Saloon or hatchback? Which is it? Why?
From 1972 to 1984 the VW sold the Passat with the option of a 5-door as well as 2-door and five doors. Today it’s only sold as a saloon and estate. The Citroen XM came as a five-door hatchback and as a fabulously useful estate. Its predecessors and successors could only be had as saloons or estates.
All generations of the Seat Toledo, barring one have been hatchbacks. For 1999, the second generation Toledo astounded the world with its saloon format (except in Britain where it was a hatchback**). By 2004 the status quo ante resumed and remains so.
In the 1970s quite a few manufacturers experimented with the 5-door format but reverted by the early 80s. We know this. Don’t write in. That isn’t quite the focus of interest today. Underneath my saloon-to-hatch-to-saloon inquiry lies the vague idea that someone out there thinks one format is superior, some of the time. Is that true?
This question occurred to me as I saw a Passat zoom along the town centre nine days ago. You have to hand it to VW: the Passat is a pretty imposing vehicle and it is not easy to precisely define why. I have some ideas. They aren’t very well formulated and may be more noise than signal. Width, I ask speculatively? Is it the way the chrome bars flow into the wide head-lamps?
Instead of gawping at the tail-pipe’s vanishing gasses I thought: Saloon. Saloon? Why are Passats always saloons – or why have they been thus for a really long time (since 1988). In the same time period Ford and Opel (once owned by GM) have given up on saloons for their large cars. It took Opel a very long time indeed, though. The new Insignia only comes as a hatch or an estate. The Mondeo gave up its saloon form in 2014.
If we look at Renault we find that ziggy-zaggy line of cars with the 18 (1978- 1989) in the middle of it. You could only get the 18 as a four door or estate. The predecessor also had only 4 doors – and this is in the middle of the hatchback boom, kicked off by Renault themselves. The 21 started life as a saloon and ended it with the singular 21 hatchback. Does that make any kind of sense? The Renault Talisman which is nominally a descendent of the 18 has four doors or is sold as an estatoid.
Turning back to France for a moment, Citroen turned the world upside down and sideways with the hatchback XM. Nothing was the same after that, was it?
It is well known that it had a 13th piece of glass, inside the hatchback which allowed the XM to be pretend to be a saloon: when you opened the hatch to get out your golf clubs the glass screen could stay in place to keep cold air off the back of the non-existant rear passenger.
They say life is but a brief moment between infinitely long periods of non-existance. The hatchbackness of the XM is not unlike that. 1955 to 1989 it’s salooniness at Haute de Gamme. Then hatchicity erupts into the void. From 2005 to 2012 its back to salooniness and theoretically still is.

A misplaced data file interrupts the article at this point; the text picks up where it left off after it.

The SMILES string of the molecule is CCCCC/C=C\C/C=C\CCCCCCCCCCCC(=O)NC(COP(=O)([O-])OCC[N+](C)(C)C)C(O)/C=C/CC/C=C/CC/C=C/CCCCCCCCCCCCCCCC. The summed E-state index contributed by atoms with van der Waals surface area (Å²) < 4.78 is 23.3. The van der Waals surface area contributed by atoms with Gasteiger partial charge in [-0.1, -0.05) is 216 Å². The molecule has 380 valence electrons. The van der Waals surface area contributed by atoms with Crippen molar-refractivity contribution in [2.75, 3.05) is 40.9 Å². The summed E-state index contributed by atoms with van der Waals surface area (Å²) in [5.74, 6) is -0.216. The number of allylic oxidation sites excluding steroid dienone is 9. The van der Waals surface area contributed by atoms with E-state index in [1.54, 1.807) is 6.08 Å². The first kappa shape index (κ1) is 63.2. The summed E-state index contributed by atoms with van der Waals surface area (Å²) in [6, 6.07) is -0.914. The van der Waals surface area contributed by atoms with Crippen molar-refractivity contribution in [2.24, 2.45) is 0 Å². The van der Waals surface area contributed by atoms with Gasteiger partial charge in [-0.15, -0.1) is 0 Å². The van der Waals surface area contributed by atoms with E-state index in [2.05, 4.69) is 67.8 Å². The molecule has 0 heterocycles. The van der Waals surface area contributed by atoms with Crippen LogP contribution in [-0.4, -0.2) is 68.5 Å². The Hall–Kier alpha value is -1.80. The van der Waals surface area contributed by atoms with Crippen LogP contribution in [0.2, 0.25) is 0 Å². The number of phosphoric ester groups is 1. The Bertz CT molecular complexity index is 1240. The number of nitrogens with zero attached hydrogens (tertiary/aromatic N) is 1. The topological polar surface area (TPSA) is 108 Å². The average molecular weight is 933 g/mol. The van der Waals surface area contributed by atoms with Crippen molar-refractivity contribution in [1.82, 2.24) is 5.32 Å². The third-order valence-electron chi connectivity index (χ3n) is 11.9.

In the general context of the times, the XM bucked the trend while at Peugeot they didn’t so PSA hedged its bets. Rover hedged its bets with the well-regarded 800. Interestingly it appeared as saloon in 1986, which made it the anti-SD1. I am not clear about the rationale for this: if the SD-1 disappointed as a hatchback then it made sense to offer its successor as a saloon. So was the hatchback of 1988 a bit of buyer’s regret on the part of Rover?
As you can see so far, I am 580 words into this piece and there is no pattern emerging. It seems like unto a bag of rags.
Saab! From 1998 to 2002 the Saab 9-3 (body 9400) existed as 3 or 5 door hatch. Lovely. For the replacement that car line went saloon – in the name of complying with the standards set by the BMW 3 series, Mercedes C-class and Audi A4. That didn’t work. I wonder what the replacement 9-3 would have been. I am guessing it would have reverted to a 5-door hatch because as we know the stoutly, confirmed saloonists at BMW, Audi and Mercedes have been dallying with 5-door cars and getting away with it.
After all that it still doesn’t make any sense as to why some cars have flipped and some have stayed the same for a long time. The Passat has done very well as a saloon – and yet… wouldn’t you think if it was a hatch it would complement the A4 which seems more rightly to be a saloon?
Finally, the latest development is that Peugeot are going to sell a 5-door hatchback as the replacement for the 508 which was a saloon, as was every similar Peugeot back to the founding of Peugeot in 1810. (I will tell you another time if I like this. Autocropley call the outgoing car staid when I remember it was hailed as handsome). Holy goodness. So, here’s another example of a flip. Would you expect this?
Einstein is said to have hoped that when he died, God would explain fluid dynamics to him (count me in on that, please). My hopes for the afterlife would include a) no television, b) understanding the Oldsmobile Cutlass model history, d) understanding the Triumph Toledo/Dolomite history and e) this whole hatch versus saloon thing.
** yes, really.